Troward:The Hidden Power - Part 2

by Midnight Freemason Guest Contributor
Bro. Mark St. Cyr



Part 2: **The Central Principle of Life  

What is the central principle at the root of all things? It is Life. But not just the life we see in different forms; it’s something deeper and more unified. This "unity of the spirit" is pure and undivided because it hasn't yet diversified. This might seem abstract, but it's the foundation of all scientific understanding of spirit.  Without it, we can't explain the countless forms that spirit takes. 

Life, in this sense, is the sum of all its manifestations. It isn't any one thing specifically, but it holds the potential for everything. This is a highly abstract concept, but it's about the core from which growth happens, expanding in every direction. This core is "the unknowable" – not because it can't be thought of, but because it can't be fully analyzed. It's something we perceive rather than understand through relationships and comparisons. We've moved beyond questions of relationships and are faced with the absolute. 

At its innermost, this is absolute Spirit. It's Life that hasn't yet differentiated into  any specific form; it's the universal life at the heart of all appearances.  Understanding this is key to unlocking the true power and accessing the core of the Living Spirit. Some might argue it's contradictory to call this "the unknowable"  and then talk about understanding it. Yet, even St. Paul wrote about exploring the depths and heights of the inner side of things to attain the knowledge of love that surpasses understanding. If he could embrace such seemingly illogical  phrasing, we can also speak of knowing "the unknowable." This knowledge is the foundation of all other knowledge. 

This undifferentiated universal life is the ultimate fact that all analysis must lead to. Regardless of the level of analysis, it must always come down to pure essence, pure energy, pure being – something that knows and recognizes itself but cannot be broken down into parts because it is fundamentally whole. Pure  Unity. Analysis without synthesis is destructive; it’s like a child pulling a flower to pieces and discarding the fragments instead of understanding the flower's construction and appreciating the vast synthesis of nature's power that the flower represents. The value of analysis is to lead us back to the original point of what we study and teach us the laws that guide its formation.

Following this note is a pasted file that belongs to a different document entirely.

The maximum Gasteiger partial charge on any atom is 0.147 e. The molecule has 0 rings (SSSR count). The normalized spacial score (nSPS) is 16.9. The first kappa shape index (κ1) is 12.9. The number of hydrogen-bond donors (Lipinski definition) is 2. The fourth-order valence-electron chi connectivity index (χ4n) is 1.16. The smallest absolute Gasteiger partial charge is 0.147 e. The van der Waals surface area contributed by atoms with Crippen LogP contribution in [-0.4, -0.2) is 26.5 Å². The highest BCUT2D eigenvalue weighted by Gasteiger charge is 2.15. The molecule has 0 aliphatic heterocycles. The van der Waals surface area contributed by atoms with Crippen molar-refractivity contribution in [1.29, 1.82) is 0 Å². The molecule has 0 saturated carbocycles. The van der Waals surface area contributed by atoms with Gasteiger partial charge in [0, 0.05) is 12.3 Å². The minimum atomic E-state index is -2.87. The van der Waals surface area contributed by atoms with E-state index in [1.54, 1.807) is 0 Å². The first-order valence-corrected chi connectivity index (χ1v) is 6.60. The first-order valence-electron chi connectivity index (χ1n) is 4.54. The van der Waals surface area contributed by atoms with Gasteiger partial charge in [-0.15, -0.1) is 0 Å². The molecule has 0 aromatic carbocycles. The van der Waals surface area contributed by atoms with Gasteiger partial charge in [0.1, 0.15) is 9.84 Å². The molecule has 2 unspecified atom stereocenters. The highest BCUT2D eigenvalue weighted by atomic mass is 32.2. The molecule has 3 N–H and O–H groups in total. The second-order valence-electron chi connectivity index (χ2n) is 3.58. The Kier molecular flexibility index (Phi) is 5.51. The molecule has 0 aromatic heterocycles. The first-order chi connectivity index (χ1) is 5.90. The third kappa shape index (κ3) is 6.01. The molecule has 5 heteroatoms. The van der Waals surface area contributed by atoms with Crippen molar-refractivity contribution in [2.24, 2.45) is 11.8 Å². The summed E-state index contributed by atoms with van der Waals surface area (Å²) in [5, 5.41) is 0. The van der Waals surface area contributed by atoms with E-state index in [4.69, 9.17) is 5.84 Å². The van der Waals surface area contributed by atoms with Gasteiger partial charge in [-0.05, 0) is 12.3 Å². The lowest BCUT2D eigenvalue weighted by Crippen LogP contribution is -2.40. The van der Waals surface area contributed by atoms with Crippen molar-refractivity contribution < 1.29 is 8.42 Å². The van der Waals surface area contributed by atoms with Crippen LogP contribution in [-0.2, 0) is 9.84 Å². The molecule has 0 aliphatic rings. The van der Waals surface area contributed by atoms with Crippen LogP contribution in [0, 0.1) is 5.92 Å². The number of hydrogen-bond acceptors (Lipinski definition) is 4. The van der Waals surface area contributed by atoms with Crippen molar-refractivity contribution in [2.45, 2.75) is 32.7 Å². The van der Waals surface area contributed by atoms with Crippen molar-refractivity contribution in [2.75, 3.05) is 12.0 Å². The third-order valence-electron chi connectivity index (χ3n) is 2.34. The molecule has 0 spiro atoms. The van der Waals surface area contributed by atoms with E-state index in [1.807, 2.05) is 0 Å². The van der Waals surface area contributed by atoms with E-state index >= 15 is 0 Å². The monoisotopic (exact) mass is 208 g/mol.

Understanding the construction's laws, we can reverse our analysis to gain the  power to build, always reaching beyond the limits of those who see "the  unknowable" as synonymous with “nothingness." 

This idea of the unknowable is the root of all materialism. Yet, no scientist,  regardless of their materialistic tendencies, treats the unanalysable residue in their experiments as nothing. Instead, they use this final unanalyzable fact as the basis for their synthesis. They find that in the end, it is some form of energy,  whether as heat or motion. They don’t abandon their scientific pursuits because they can't analyze it further. Instead, they embrace it, understanding that energy's conservation, indestructibility, and the impossibility of adding or subtracting from the world's total energy are the unchanging facts on which physical science is built. They base all their knowledge on their understanding of  "the unknowable." And rightly so, for even if they could analyze this energy  further, they would encounter the same problem of "the unknowable." Our progress involves continuously pushing the boundaries of the unanalysable,  always a step further back. But the idea that there could be no ultimate unanalysable residue is inconceivable. 

By realizing the undifferentiated unity of the Living Spirit as the central fact of any system, whether it be the entire universe or a single organism, we follow a  strictly scientific method. Our analysis leads us to this final fact, and then we accept it as the basis for synthesis. The Science of Spirit is just as scientific as the Science of Matter. Both start from the same initial fact: the fact of living energy, which defies definition or explanation. However, the Science of Spirit considers this energy under the aspect of responsive intelligence, which is outside the scope of physical science. The Sciences of Spirit and Matter are not opposed; they complement each other. Neither is fully comprehensible without some knowledge of the other, and they merge into one another in a borderland where no arbitrary line can be drawn. True scientific study reveals the dual aspect of things: the inner and the outer. Only a truncated and incomplete science refuses to acknowledge this.